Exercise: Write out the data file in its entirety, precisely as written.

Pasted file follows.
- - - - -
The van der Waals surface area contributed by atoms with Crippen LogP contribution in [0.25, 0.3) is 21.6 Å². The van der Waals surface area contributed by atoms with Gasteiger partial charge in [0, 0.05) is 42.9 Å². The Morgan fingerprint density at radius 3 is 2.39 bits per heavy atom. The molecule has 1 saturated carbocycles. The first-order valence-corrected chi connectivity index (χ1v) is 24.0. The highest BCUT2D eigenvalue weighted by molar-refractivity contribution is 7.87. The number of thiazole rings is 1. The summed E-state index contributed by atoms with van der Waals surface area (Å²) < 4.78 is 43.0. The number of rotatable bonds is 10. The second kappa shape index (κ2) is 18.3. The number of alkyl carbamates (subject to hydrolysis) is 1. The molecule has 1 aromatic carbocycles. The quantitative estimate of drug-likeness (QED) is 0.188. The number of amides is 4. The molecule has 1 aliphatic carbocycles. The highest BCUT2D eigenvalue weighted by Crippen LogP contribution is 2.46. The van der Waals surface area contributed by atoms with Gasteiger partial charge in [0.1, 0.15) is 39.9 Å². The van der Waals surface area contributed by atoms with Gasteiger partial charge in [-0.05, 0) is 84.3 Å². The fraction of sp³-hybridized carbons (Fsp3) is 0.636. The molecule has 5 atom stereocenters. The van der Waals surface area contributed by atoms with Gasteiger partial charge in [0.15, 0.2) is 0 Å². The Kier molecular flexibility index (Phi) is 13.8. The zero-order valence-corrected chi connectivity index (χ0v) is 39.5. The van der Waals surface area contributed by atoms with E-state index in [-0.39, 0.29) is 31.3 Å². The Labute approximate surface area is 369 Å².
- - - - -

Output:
The van der Waals surface area contributed by atoms with Crippen LogP contribution in [0.25, 0.3) is 21.6 Å². The van der Waals surface area contributed by atoms with Gasteiger partial charge in [0, 0.05) is 42.9 Å². The Morgan fingerprint density at radius 3 is 2.39 bits per heavy atom. The molecule has 1 saturated carbocycles. The first-order valence-corrected chi connectivity index (χ1v) is 24.0. The highest BCUT2D eigenvalue weighted by molar-refractivity contribution is 7.87. The number of thiazole rings is 1. The summed E-state index contributed by atoms with van der Waals surface area (Å²) < 4.78 is 43.0. The number of rotatable bonds is 10. The second kappa shape index (κ2) is 18.3. The number of alkyl carbamates (subject to hydrolysis) is 1. The molecule has 1 aromatic carbocycles. The quantitative estimate of drug-likeness (QED) is 0.188. The number of amides is 4. The molecule has 1 aliphatic carbocycles. The highest BCUT2D eigenvalue weighted by Crippen LogP contribution is 2.46. The van der Waals surface area contributed by atoms with Gasteiger partial charge in [0.1, 0.15) is 39.9 Å². The van der Waals surface area contributed by atoms with Gasteiger partial charge in [-0.05, 0) is 84.3 Å². The fraction of sp³-hybridized carbons (Fsp3) is 0.636. The molecule has 5 atom stereocenters. The van der Waals surface area contributed by atoms with Gasteiger partial charge in [0.15, 0.2) is 0 Å². The Kier molecular flexibility index (Phi) is 13.8. The zero-order valence-corrected chi connectivity index (χ0v) is 39.5. The van der Waals surface area contributed by atoms with E-state index in [-0.39, 0.29) is 31.3 Å². The Labute approximate surface area is 369 Å².